Quantz Flute Concertos CD (Naxos) Receives Critical Acclaim

She has excellent breath control, intonation, technique, and sense of period style, making her one of the greatest baroque flutists of our time. —American Record Guide

Johann Joachim Quantz Flute Concertos, performed by Mary Oleskiewicz, traverso; Concerto Armonico, Miklos Spanyi, director, Naxos 8.573120.

American Record Guide, Jan./Feb. 2014 (pp. 158-159), reviewed by Susan Gorman

“Johann Joachim Quantz (1697-1773) was older than the sons of Bach, which meant he lived during the transition between baroque and classical styles. He spent most of his life a court flutist to Frederick the Great and wrote flute concertos for 50 years.  Four of them are recorded for the first time here.  Since most of Quantz’s voluminous output hasn’t been published, much of it has not been performed or even looked at in modern times.  Everything we have encountered by him has been consistently high in quality, and these concertos are no exception.

The concerto in A minor disappeared from Berlin during World War II, but in her research on Quantz Oleskiewicz found it at the Russian National Library in St. Petersburg.  It is thought to be fairly early, from the 1730s.  We find Quantz writing in full sturm und drang mode.  He even borrows motifs from CPE Bach’s flute concertos–or seems to. The writing can have an Italiante feel, too, like Vivaldi, especially in the first movement.  That movement is a study in rhythm:  the strings have repeated 8th and 16th noteswith an intense and driven character, and the flute soloist almost alwasy has triplets that are not intense and feel more galant and less like Vivaldi.

The Concerto in G is as galant as can be, with a slow movement so darkly beautiful it is alone worth acquiring this release to hear.  I immediately fell in love with the quiet tragedy in the writing and played it more than once before going on.  The handwritten copy of this work made for the king has remained safe in Berlin, but another copy in Berlin’s Sing Academy was thought to have been lost in World War II and was rediscovered in 2001.  This copy has cadenzas in two of the movements, which are quite a find, because 18th Century cadenzas were not always written out.  Oleskiewicz was delighted to include them.

The Concerto in D minor is the earliest here, thought to date from Quantz’s time in Dresden before he came to the court of King Frederick the Great.  This would probably place it in the 1730s.  This is the only work of the four that has been published.  Like the A minor, it has a sturm und drang  and Italianate character.  The concerto opens with a powerful unison statement, but the piece is just as much about contrasts. The slow movement uses pizzicato, which Quantz doesn’t employ often.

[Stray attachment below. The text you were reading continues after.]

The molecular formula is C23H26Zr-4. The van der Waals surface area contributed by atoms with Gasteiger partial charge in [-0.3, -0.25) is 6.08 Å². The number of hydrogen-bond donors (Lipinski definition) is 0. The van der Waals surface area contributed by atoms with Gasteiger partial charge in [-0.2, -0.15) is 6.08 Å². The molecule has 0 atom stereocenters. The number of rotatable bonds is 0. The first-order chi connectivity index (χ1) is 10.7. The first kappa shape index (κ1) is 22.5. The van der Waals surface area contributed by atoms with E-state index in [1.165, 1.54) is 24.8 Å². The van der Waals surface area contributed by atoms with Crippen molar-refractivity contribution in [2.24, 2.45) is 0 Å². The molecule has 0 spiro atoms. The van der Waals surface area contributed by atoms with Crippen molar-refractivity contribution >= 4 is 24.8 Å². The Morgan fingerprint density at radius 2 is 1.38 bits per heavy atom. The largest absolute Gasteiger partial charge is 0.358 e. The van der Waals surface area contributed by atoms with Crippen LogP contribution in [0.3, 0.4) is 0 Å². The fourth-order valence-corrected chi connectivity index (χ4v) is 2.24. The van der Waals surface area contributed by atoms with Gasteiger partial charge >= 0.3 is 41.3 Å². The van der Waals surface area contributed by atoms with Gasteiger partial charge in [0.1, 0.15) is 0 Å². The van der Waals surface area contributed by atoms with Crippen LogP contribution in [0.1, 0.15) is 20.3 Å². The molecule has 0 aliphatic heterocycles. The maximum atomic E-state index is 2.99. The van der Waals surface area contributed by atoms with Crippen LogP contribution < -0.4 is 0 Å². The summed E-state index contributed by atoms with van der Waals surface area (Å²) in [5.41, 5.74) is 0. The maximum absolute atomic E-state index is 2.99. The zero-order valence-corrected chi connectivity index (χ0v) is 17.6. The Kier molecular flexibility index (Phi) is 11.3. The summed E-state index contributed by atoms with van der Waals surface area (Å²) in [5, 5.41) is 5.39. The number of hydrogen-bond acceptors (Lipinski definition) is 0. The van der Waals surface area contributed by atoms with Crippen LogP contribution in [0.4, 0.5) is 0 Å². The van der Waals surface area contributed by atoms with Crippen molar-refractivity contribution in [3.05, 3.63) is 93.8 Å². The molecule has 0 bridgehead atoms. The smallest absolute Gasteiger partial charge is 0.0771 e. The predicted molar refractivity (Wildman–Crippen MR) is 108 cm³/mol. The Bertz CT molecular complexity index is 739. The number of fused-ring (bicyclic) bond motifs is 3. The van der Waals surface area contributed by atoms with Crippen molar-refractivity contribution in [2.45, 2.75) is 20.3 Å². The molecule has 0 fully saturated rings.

Frederick the Great also played the flute and composed.  Although he continued to play into his old age, he stopped writing for the flute when he got you have the concept behind older.  Quantz was working on a concerto in C minor when he died in 1773.  Frederick finished the concerto by writing a third movement.  It had to have been a bittersweet collaboration.  The piece, then, was both Quantz’s and Ferderick’s last composition.  It shows how conservative taste at the court had become, yet it is still well worth hearing. […]

Mary Oleskiewicz is an American flutist who has won the National Flute Association’s Baroque Flute and Doctoral Dissertation competitions.  She plays on an instrument with two keys, one for D-sharp and one for E-flat, modeled on the kind Quantz used.  She has excellent breath control, intonation, technique, and sense of period style, making her one of the greatest baroque flutists of our time.  Concerto Armonico is a period-instrument ensemble based in Budapest that was founded in 1983.  They play very well, though the sound is thin when the writing is thin.  Just as in the release by Rachel Brown on Hyperion, this group uses harpsichord sometimes and fortepiano sometimes (Frederick had several keyboard instruments).  The orchestra used here is 2-2-1-1-1 plus bassoon and keyboard.  Two of the concertos use one player per part because Frederick liked that scoring as he got older.  The ensemble has recorded all of CPE Bach’s keyboard concertos in a 20-disc series for BIS (see Index).  The sound and the balances are excellent.

Some of the Quantzes in the United States trace their ancestry to the musician.  I know of one, a young adult, who lives in New York and made his living as a freelance musician for many years.  I guess music runs in the family, even 300 years later.”

See details of this recording in my discography.

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